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FCC Issues Orders Creating "Competitive Set-Top Box Market

July 2, 2007

The whole deal is well-explained in this press statement voicing the views of FCC Chair Kevin Martin.

Today the Media Bureau (Bureau) has resolved various set-top box waiver requests,
furthering both pro-competition and pro-consumer policies.  By these orders we are once again taking action to further Congress’s goal of creating a competitive market for the set-top boxes that are used for watching cable television.  In 1996, Congress explained:  "Competition in the manufacturing and distribution of consumer devices has always led to innovation, lower prices and higher quality."  I agree.

A previous Commission required cable operators to separate their security functions
putting them into a CableCARD, which can be used in televisions and set-top boxes made by other manufacturers.  By separating out security functions, the Commission hoped a viable market for truly cable ready televisions and set-top boxes could flourish.

Back then, Congress and the Commission envisioned consumers being able to walk into their local retail store and buy televisions and set-top boxes from any manufacturer that would work on any cable system. 

This is a goal that I share and believe we are a big step closer to with today’s rulings.  In a new era with a competitive set-top box market, consumers will enjoy greater choice and reap the benefits of exciting and innovative features – such as the ability to watch Internet videos or view slideshows of family vacations on their tv sets.

The Bureau's actions today implement the statutory requirements to facilitate a competitive market for set-top boxes in a reasonable and consistent manner.  Specifically, the  Bureau granted a waiver of the integration ban for MVPDs that either are currently all digital or going all digital by February 17, 2009.  In addition, the Bureau deferred enforcement of the July  1st deadline for one cable operator who demonstrated that it has placed orders for set-top boxes  that comply but that its orders will not be fulfilled in time for it to comply with the deadline.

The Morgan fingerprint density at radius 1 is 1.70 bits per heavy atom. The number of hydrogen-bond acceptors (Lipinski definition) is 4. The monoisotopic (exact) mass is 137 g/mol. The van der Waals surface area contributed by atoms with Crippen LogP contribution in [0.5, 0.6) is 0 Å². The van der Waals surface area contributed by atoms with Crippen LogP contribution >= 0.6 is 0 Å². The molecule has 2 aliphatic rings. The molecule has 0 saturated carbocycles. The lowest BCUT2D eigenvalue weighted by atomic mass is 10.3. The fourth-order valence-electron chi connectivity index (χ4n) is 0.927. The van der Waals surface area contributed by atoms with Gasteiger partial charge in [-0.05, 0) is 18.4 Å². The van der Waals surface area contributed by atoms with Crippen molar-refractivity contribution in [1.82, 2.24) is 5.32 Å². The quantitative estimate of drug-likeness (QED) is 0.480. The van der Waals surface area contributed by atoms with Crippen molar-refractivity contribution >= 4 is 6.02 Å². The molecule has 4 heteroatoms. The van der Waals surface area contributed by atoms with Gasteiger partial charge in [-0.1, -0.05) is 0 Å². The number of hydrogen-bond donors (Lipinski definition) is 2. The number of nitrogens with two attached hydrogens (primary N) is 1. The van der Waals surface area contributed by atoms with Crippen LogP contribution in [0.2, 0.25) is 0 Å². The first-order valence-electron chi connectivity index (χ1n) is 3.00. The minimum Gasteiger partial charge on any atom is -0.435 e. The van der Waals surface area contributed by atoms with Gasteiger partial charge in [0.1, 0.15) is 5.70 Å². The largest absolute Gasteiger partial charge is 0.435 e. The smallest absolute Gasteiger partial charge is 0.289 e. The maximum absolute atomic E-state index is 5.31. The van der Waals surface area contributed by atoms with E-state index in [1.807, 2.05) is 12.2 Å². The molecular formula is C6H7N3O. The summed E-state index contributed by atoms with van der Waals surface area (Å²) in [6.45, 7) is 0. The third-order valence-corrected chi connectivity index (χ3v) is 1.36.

The Bureau also denied the National Cable & Telecommunications Association’s request for a waiver of the integration ban for all cable operators. Finally, the Bureau denied the broad waiver requests of several cable operators but provided several ways they could amend their requests. 

The two-way rulemaking that the Commission began today will further spur the creation of a competitive set-top box market. I look forward to seeing greater progress between the cable industry and the consumer electronics industry on developing a two-way standard that would ensure that subscribers who do not wish to rely on set-top boxes provided by their cable operators can access two-way, as well as one-way, cable services. 

The link to the full statement is here.

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